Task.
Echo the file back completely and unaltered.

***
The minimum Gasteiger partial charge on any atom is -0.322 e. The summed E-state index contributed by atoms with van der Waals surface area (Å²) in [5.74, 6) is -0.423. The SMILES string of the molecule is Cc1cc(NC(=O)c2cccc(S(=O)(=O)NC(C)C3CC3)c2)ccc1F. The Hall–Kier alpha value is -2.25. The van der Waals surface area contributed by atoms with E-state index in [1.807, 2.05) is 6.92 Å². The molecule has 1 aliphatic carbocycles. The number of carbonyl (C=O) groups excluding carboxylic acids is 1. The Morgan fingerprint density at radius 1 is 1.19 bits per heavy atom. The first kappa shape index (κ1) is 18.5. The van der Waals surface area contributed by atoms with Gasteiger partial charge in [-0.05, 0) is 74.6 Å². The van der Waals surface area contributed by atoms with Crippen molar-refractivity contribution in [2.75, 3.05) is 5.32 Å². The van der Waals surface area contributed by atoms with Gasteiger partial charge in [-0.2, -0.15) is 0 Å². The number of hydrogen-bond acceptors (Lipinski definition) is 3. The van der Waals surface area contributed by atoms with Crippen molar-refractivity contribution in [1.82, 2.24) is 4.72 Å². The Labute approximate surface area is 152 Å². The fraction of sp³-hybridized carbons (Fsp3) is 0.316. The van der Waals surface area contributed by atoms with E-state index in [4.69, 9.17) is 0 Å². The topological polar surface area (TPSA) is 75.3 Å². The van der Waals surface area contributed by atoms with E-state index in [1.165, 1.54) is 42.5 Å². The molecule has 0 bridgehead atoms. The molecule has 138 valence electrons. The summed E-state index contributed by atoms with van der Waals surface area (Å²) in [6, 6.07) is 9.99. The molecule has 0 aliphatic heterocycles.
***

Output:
The minimum Gasteiger partial charge on any atom is -0.322 e. The summed E-state index contributed by atoms with van der Waals surface area (Å²) in [5.74, 6) is -0.423. The SMILES string of the molecule is Cc1cc(NC(=O)c2cccc(S(=O)(=O)NC(C)C3CC3)c2)ccc1F. The Hall–Kier alpha value is -2.25. The van der Waals surface area contributed by atoms with E-state index in [1.807, 2.05) is 6.92 Å². The molecule has 1 aliphatic carbocycles. The number of carbonyl (C=O) groups excluding carboxylic acids is 1. The Morgan fingerprint density at radius 1 is 1.19 bits per heavy atom. The first kappa shape index (κ1) is 18.5. The van der Waals surface area contributed by atoms with Gasteiger partial charge in [-0.05, 0) is 74.6 Å². The van der Waals surface area contributed by atoms with Crippen molar-refractivity contribution in [2.75, 3.05) is 5.32 Å². The van der Waals surface area contributed by atoms with Gasteiger partial charge in [-0.2, -0.15) is 0 Å². The number of hydrogen-bond acceptors (Lipinski definition) is 3. The van der Waals surface area contributed by atoms with Crippen molar-refractivity contribution in [1.82, 2.24) is 4.72 Å². The Labute approximate surface area is 152 Å². The fraction of sp³-hybridized carbons (Fsp3) is 0.316. The van der Waals surface area contributed by atoms with E-state index in [4.69, 9.17) is 0 Å². The topological polar surface area (TPSA) is 75.3 Å². The van der Waals surface area contributed by atoms with E-state index in [1.165, 1.54) is 42.5 Å². The molecule has 0 bridgehead atoms. The molecule has 138 valence electrons. The summed E-state index contributed by atoms with van der Waals surface area (Å²) in [6, 6.07) is 9.99. The molecule has 0 aliphatic heterocycles.